Wiggins brought this action against the Home Owners Warranty Council of Metropolitan Atlanta, Inc. (HOW), alleging that HOW was liable under a warranty it had issued against defects in the construction of Wiggins's home. At the close of Wiggins's evidence at trial, the trial court directed a verdict for HOW, and Wiggins appeals.
On November 22, 1977, the appellant entered a sales contract for the construction of a house, with Lamar Tatum as the builder. No one signed that agreement on behalf of HOW, and the contract contained no reference to any HOW warranty against construction defects. During the period of construction, Tatum had placed in the appellant's yard a sign which read "HOW[:] Ask about 10-year Buyer Protection on this Home," and Tatum's father had given the appellant a brochure which explained generally the homeowner warranty offered by HOW. It appears that, at the time of the execution of the sales contract and during the period of construction, Wiggins had been under the impression that Tatum was a registered builder and in good standing with HOW.
After moving into the house in August 1978, the appellant discovered various construction defects. Unable to locate Tatum, the appellant contacted HOW regarding the homeowners warranty and was informed that Tatum, who was no longer registered with HOW, had failed to submit the necessary application for a home warranty on the appellant's house. The appellant had had no prior contact with HOW regarding the existence of a warranty on his house.
The appellant's sole contention on appeal is that the evidence established a jury question as to whether a principal/agent relationship existed between HOW and the builder. Held:
The existence of an agency and the extent of the agent's authority are generally questions for the trier of fact. Renfroe v. Warren-Hawkins American Legion Post No. 323, 157 Ga. App. 614 (278 SE2d 414) (1981)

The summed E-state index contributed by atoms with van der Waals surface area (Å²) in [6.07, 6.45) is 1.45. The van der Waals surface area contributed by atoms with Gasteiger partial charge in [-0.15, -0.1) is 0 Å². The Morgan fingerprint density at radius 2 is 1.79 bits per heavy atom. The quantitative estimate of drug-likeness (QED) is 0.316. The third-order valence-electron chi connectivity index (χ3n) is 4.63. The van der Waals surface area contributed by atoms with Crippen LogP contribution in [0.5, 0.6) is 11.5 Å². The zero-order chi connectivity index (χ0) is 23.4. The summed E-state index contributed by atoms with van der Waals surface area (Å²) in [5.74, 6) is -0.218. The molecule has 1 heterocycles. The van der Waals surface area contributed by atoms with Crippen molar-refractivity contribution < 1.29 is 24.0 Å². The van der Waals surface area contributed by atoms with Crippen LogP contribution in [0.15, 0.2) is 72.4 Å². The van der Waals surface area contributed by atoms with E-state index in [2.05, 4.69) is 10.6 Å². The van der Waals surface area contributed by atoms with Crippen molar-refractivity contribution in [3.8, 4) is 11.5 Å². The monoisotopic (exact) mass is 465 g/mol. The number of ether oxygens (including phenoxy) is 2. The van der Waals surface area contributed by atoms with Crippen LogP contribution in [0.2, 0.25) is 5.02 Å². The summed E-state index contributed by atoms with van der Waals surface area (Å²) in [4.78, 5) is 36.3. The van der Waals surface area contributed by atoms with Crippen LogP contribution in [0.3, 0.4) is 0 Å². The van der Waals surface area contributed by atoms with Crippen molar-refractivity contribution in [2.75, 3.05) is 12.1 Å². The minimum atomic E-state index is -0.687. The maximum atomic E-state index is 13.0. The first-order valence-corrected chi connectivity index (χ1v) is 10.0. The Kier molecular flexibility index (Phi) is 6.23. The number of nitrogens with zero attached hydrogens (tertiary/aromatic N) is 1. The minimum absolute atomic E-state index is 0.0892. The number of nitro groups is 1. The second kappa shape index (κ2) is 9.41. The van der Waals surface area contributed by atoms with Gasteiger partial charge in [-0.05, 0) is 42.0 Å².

; Allen & Bean, Inc. v. American Bankers Ins. Co., 153 Ga. App. 617 (266 SE2d 295) (1980)
. However, the declarations of an alleged agent, standing alone, are insufficient to prove agency. Brewer v. Southeastern Fid. Ins. Co., 147 Ga. App. 562 (249 SE2d 668) (1978)
; Carmichael v. Silvers, 90 Ga. App. 804 (84 SE2d 668) (1954)
. "[W]here the only evidence that a person is an agent of another party is the mere assumption that such agency existed, or an inference drawn from the actions of that person that he was an agent of another party, such evidence has no probative value and is insufficient to authorize a finding that such an agency exists." Shivers v. Barton & Ludwig, Inc., 164 Ga. App. 490
, 491 (296 SE2d 749
In this case, the only evidence adduced to demonstrate an agency relationship between HOW and the builder consisted of the appellant's assumption and the builder's representations (including use of the HOW sign and provision of the warranty brochure); there simply was no showing of HOW's conduct, representations, course of dealing, or knowledge of the material facts. Under the above authorities, this evidence was insufficient to prove an agency or any ratification, and, accordingly, the trial court properly directed a verdict for HOW.
Abraham A. Sharony, Neil C. Gordon, for appellee.